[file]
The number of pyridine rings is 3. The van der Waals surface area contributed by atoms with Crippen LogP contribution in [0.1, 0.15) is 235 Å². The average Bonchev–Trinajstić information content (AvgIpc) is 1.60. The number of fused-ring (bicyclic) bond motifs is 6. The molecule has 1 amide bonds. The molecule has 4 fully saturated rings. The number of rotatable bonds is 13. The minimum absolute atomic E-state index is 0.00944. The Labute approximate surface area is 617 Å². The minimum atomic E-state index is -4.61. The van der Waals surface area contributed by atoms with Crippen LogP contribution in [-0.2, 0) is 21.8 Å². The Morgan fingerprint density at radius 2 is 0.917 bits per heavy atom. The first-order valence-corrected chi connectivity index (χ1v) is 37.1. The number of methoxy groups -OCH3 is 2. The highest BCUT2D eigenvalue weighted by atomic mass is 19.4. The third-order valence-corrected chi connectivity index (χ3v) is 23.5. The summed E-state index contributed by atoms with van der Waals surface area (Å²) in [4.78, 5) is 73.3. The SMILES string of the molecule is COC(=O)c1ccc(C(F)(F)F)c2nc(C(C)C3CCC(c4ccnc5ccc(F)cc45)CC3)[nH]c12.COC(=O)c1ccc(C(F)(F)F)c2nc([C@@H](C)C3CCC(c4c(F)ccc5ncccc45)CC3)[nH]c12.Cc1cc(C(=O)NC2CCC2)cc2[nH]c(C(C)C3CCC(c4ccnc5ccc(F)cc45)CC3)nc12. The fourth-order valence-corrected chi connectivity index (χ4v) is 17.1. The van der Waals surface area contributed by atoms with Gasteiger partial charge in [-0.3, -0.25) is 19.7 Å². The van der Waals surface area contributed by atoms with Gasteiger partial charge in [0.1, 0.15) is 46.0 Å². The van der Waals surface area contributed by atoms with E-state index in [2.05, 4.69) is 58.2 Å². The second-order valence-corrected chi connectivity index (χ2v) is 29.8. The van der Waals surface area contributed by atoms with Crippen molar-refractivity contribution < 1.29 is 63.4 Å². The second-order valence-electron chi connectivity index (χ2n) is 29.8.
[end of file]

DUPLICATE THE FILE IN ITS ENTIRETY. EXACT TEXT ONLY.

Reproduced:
The number of pyridine rings is 3. The van der Waals surface area contributed by atoms with Crippen LogP contribution in [0.1, 0.15) is 235 Å². The average Bonchev–Trinajstić information content (AvgIpc) is 1.60. The number of fused-ring (bicyclic) bond motifs is 6. The molecule has 1 amide bonds. The molecule has 4 fully saturated rings. The number of rotatable bonds is 13. The minimum absolute atomic E-state index is 0.00944. The Labute approximate surface area is 617 Å². The minimum atomic E-state index is -4.61. The van der Waals surface area contributed by atoms with Crippen LogP contribution in [-0.2, 0) is 21.8 Å². The Morgan fingerprint density at radius 2 is 0.917 bits per heavy atom. The first-order valence-corrected chi connectivity index (χ1v) is 37.1. The number of methoxy groups -OCH3 is 2. The highest BCUT2D eigenvalue weighted by atomic mass is 19.4. The third-order valence-corrected chi connectivity index (χ3v) is 23.5. The summed E-state index contributed by atoms with van der Waals surface area (Å²) in [4.78, 5) is 73.3. The SMILES string of the molecule is COC(=O)c1ccc(C(F)(F)F)c2nc(C(C)C3CCC(c4ccnc5ccc(F)cc45)CC3)[nH]c12.COC(=O)c1ccc(C(F)(F)F)c2nc([C@@H](C)C3CCC(c4c(F)ccc5ncccc45)CC3)[nH]c12.Cc1cc(C(=O)NC2CCC2)cc2[nH]c(C(C)C3CCC(c4ccnc5ccc(F)cc45)CC3)nc12. The fourth-order valence-corrected chi connectivity index (χ4v) is 17.1. The van der Waals surface area contributed by atoms with Gasteiger partial charge in [-0.3, -0.25) is 19.7 Å². The van der Waals surface area contributed by atoms with Gasteiger partial charge in [0.1, 0.15) is 46.0 Å². The van der Waals surface area contributed by atoms with E-state index in [2.05, 4.69) is 58.2 Å². The second-order valence-corrected chi connectivity index (χ2v) is 29.8. The van der Waals surface area contributed by atoms with Crippen molar-refractivity contribution < 1.29 is 63.4 Å². The second-order valence-electron chi connectivity index (χ2n) is 29.8.